We continue to worry – a lot – about how US small business will recover from the COVID Crisis, primarily because of this segment’s impact on the American labor market. According to the latest US Small Business Administration data (2016 calendar year):
- There are 30.7 million registered small businesses in the US, but the vast majority (24.8 million) have no employees. The important group for our purposes today is the 5.9 million small businesses that employ anywhere from 1 to 499 workers.
- Those 5.9 million firms have an aggregate payroll of 59.9 million people, 47.3% of the American labor force.
- Through May 16th (latest Treasury Dept data available), the Payroll Protection Program has made 4.3 million loans. This represents only 14% of total US small businesses.
On the one hand, it’s pretty impressive that the PPP has now gotten money to 73% of American small businesses that actually have a payroll; on the other, the program is only meant to be a short-term bridge loan/grant.
The question now is what happens to American small business once the PPP money is spent, and that requires a deeper dive into the data.
#1: Almost two thirds (64%) of US small business employment is concentrated in just 6 types of companies and their contribution to total US employment varies widely:
- Health Care and Social Assistance: 8.8 million workers (45% of total US employment in this category)
- Accommodation and Food Service: 8.3 million (61%)
- Retail Trade: 5.6 million (35%)
- Construction: 5.2 million (82%)
- Professional, Scientific and Technical Services: 5.2 million (59%)
- Manufacturing: 5.1 million (44%)
Takeaway: in terms of overall US labor market trends, small business employment in these 6 sectors is responsible for 30% of American jobs, so these are the industries to watch in the coming months as the country reopens.
#2: Small business employment in industries which 1) rely largely on face-to-face customer interaction but 2) are not heath care/assistance related and therefore must spend more time and money adopting new business practices and/or adapting to capacity limits:
- Accommodation and food service: 8.3 million workers
- Retail trade: 5.6 million
- Educational services: 1.6 million
- Real Estate and Rental and Leasing: 1.4 million
- Art, Entertainment and Recreation: 1.4 million
- Total: 18.3 million
Takeaway: we would argue that this 18 million worker cohort is at the most risk of permanent layoffs over the next 6 months. Some industries – education and real estate, for example – can more easily adapt to either remote operation or address health concerns with appropriate modifications. But it’s harder to see how small businesses in accommodation/food service, retail, and arts/entertainment will bounce back quickly; that’s 15 million workers. Assume 25% of those businesses fail and others have to cut back, and a 33% reduction in the workforce or 5 million jobs lost seems like a reasonable estimate.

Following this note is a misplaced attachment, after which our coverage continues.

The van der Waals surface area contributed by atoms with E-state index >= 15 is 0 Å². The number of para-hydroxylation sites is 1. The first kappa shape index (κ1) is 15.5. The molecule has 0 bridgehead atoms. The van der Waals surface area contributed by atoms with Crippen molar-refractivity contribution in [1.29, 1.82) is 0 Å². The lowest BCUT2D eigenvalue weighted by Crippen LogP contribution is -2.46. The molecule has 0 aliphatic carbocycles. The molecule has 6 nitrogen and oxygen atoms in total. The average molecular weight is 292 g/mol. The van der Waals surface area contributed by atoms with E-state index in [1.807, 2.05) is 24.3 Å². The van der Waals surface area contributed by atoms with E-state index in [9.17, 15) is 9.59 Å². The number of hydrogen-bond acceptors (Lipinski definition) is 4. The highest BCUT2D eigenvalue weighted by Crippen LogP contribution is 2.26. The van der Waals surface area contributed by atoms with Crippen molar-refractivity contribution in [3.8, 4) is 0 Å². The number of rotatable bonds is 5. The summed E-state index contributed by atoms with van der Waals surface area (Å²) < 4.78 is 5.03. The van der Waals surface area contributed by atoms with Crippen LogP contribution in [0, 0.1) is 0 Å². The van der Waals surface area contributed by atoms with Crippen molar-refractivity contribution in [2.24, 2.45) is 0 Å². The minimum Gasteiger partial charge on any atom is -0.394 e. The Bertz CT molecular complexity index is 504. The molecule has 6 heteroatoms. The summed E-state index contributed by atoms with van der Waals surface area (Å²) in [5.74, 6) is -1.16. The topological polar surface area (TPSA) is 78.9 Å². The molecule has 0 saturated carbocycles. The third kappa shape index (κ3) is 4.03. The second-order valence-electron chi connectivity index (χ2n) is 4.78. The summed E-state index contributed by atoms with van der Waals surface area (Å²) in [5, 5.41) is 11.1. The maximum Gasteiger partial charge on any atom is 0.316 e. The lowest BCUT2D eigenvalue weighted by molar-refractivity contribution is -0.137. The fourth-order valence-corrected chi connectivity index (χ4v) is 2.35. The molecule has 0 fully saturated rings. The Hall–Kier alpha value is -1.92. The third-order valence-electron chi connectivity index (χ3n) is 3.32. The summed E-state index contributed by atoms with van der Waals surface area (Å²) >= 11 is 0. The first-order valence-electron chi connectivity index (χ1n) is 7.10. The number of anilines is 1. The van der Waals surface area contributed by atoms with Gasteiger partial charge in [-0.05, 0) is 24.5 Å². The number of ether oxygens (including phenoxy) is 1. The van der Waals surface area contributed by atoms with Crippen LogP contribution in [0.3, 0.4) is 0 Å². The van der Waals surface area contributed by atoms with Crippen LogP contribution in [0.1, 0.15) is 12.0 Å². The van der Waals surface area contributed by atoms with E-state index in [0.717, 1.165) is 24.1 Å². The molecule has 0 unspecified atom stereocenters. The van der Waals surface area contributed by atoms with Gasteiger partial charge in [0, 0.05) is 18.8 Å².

#3: Small businesses employment percentages varies quite a bit by region across the US. Here are the 10 states that contribute most to US GDP (half the nation’s total) and their small business percentage of total employment:
- California (49%), New York (50%), New Jersey (50%) and Washington state (51%) are at the top of the range.
- Florida (42%) and Georgia (43%) are at the low end.
- Texas (45%), Illinois (45%), Pennsylvania (47%) and Ohio (46%) are close to the 47% national rate.
- As far as density of small business employment, it tends to be highest in rural areas. No surprise there, since there is often no large employer in the area. Here is the SBA map:
Takeaway: slower to open states (CA, NY, NJ) have higher percentages of small business employment than those that have gone more quickly (FL and GA). The sorts of small businesses that employ millions of workers in these states look very much like the national numbers: accommodation/food service and retail are at/near the top of the list. All this adds up to a greater chance of permanent job losses at the margin for the US as a whole.
All this reads pretty bearish for the US labor market and economy generally, but we’ll close out with a more upbeat observation: large businesses drive the US economy off a cyclical bottom and as they regain their footing small businesses start to pick up as well. It is a myth that it works the other way around. We’ve seen this in many places over the decades, from restaurants in Midwest factory towns to dog walking businesses in Manhattan. Larger operations, by dint of scale and scope, do the first rehiring and spending once a recession ends. That incremental activity then flywheels into small business growth over time.
It will work the same way now – the only question is how quickly it happens.
2019 SBA Small Business Profile Report, National and State level data: https://cdn.advocacy.sba.gov/wp-content/uploads/2019/04/23142610/2019-Small-Business-Profiles-States-Territories.pdf
Latest Treasury PPP report (May 16th): https://home.treasury.gov/system/files/136/SBA-Paycheck-Protection-Program-Loan-Report-Round2.pdf